For five days the harbor and canals swarmed with every type of vessel
Imagine a week-long nautical festival in one of the greatest
port cities of the world with thousands of participants and four million spectators, and you’ll get some idea of the scope of Sail Amsterdam 1990.
The harbor and the intricate network of canals throughout the city were swarming with every type of vessel that had contributed to the distinguished maritime history of the city,
as well as everything that floats there now.
The classic sailing workboats of Holland- aaks, boeiers, bols, botters, grundels, hoogaars, klippers, loggers, schoeners, schockkers, schouws, tjalks,
and all their local variants- were joined by modem sea tugs, river barges, cruising sloops, classic motorboats, sailing dinghies,
and a full range of rowing boats, from cutters and shells to Dragonboats, a Chinese import.
All gathered for a week of strenuous competition and processions,
including formation sailing in the Admiral’s Race, floral decoration of tugs in the Aqua Flora Parade,
and Rube Goldberg inventions in the Crazies’ Parade.
But the centerpiece of it all was the Parade of Sail, a grand procession of tall ships, from the North Sea to the centerof the city.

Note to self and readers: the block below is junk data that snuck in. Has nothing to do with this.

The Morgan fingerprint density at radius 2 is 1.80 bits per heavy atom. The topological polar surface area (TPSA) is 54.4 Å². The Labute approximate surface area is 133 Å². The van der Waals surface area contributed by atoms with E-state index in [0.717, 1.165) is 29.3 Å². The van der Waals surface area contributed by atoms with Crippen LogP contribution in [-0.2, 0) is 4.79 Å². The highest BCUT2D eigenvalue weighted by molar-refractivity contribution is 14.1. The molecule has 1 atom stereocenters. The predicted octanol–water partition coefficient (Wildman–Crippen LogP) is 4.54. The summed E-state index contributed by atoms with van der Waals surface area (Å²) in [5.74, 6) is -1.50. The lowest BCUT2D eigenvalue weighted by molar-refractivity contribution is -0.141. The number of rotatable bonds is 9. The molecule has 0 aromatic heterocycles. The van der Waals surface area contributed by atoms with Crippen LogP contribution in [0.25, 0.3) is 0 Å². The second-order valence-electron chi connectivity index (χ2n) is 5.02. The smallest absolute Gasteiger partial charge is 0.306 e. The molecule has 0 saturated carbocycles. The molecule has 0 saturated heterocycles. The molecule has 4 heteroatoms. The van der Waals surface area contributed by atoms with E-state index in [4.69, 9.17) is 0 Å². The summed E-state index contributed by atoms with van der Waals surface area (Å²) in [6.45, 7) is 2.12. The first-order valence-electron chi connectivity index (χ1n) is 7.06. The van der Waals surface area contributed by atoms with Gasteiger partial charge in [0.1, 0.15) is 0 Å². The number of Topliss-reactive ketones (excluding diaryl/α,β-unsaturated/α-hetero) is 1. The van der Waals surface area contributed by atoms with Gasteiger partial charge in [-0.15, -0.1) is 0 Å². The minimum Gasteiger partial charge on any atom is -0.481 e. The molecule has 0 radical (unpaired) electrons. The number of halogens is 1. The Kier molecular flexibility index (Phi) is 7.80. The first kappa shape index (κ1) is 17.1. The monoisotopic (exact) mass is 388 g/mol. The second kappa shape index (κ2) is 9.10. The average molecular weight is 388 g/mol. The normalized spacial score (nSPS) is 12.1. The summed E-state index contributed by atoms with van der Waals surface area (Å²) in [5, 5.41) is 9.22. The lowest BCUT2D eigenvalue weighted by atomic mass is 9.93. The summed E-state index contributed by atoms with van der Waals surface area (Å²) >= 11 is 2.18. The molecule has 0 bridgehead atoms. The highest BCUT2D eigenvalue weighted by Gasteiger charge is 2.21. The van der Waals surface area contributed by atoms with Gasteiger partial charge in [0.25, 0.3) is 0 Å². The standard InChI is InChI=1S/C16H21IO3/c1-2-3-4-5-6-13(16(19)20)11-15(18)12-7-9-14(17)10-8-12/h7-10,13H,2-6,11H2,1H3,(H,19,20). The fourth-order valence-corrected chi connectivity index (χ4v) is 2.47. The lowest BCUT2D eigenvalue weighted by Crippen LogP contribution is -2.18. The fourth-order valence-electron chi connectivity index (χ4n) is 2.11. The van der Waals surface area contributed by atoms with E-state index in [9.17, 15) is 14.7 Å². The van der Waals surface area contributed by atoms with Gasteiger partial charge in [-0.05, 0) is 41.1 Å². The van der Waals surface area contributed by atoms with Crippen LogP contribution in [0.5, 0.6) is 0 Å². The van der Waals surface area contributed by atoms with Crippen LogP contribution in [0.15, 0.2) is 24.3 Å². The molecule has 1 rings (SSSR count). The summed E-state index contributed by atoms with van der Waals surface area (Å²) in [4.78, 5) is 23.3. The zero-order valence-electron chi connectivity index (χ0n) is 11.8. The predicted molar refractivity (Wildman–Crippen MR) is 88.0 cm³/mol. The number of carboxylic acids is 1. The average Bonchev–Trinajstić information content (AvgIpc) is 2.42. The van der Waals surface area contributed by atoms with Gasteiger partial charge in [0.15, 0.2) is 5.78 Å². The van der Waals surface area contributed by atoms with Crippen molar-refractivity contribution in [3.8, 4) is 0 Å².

They had just finished the final leg of the 1990 Sail Training Association series of races from Plymouth to La Corunna,
Bordeaux, Zeebrugge, and IJmuiden, where they were locking through the sluice into the North Sea Canal on the early morning of August 9th.
To see them we were joined by other sleepy-eyed sailors at 5:30am, waiting for taxis that screeched through early-grey misty streets to the harbor.
We climbed on board an old traditional two-masted clipper,
“tweemastklipper” in Dutch, for our voyage on the North Sea canal to meet the tall ships at IJmuiden. She was the 89-ft, 26-ton De Hoop Geleidons,
under the command of an extremely competent young woman who was beginning a 12-hour day of mari time dodgem in a spectator fl eet estimated at 1500.
Flag-flying vessels of all sizes and shapes made a steady stream of traffic
heading west from the harbor into the relatively narrow Noordzee Kanaal.
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